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Li-Ion Battery Electrode manufacturing research at Cambridge secures €2m EU funding

last modified Apr 28, 2020 02:28 PM

Lithium-ion batteries last longer and recharge faster. Commonly used for mobile telephones, laptops and electric vehicles, the demand has been growing since the 1990s and manufacturers are constantly testing ways to improve these batteries with new chemical combinations.

Dr Michael Volder’s (Dept of Engineering) is leading the research in the field of micro and nanotechnology, and development of materials with fundamentally new or improved functionality. These have the potential to revolutionise electronics, drug delivery, water purification, and energy storage.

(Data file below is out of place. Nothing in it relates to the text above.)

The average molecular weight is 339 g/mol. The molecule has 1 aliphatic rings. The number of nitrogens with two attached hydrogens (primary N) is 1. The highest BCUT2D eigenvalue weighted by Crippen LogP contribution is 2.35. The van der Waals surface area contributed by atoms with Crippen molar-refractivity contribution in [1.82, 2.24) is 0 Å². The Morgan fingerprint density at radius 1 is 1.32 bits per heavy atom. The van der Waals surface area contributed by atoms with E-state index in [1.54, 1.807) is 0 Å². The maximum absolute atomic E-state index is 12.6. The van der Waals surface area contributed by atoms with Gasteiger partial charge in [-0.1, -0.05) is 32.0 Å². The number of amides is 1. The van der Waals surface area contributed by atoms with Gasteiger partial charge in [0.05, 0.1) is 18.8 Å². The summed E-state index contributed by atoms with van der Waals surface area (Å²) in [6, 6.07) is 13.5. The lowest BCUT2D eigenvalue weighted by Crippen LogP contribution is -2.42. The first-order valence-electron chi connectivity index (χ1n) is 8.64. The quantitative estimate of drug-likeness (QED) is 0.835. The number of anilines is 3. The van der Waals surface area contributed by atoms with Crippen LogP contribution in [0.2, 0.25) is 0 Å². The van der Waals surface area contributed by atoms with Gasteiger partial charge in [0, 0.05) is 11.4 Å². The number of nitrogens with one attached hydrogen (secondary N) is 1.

The EU-funded MIGHTY project will optimise the roll-to-roll manufacturing process. Following a methodological approach, it will develop advanced nano and microstructures directly on a scalable roll-to-roll manufacturing platform. Based on this approach, material organisation will be optimised from the bottom-up, starting with the nanoscale chemical material composition, followed by the microscale particle morphology. Overall, the project will show how complex hierarchical battery electrodes can be manufactured with a continuous process to allow for precise control over the scaleable particle flow and assembly on Roll-to-Roll.

Dr Volder has been awarded €2m from the European Research Council.

Click here to read further.

 Find out more about the NanoManufacturing group at www.nanomanufacturing.eng.cam.ac.uk.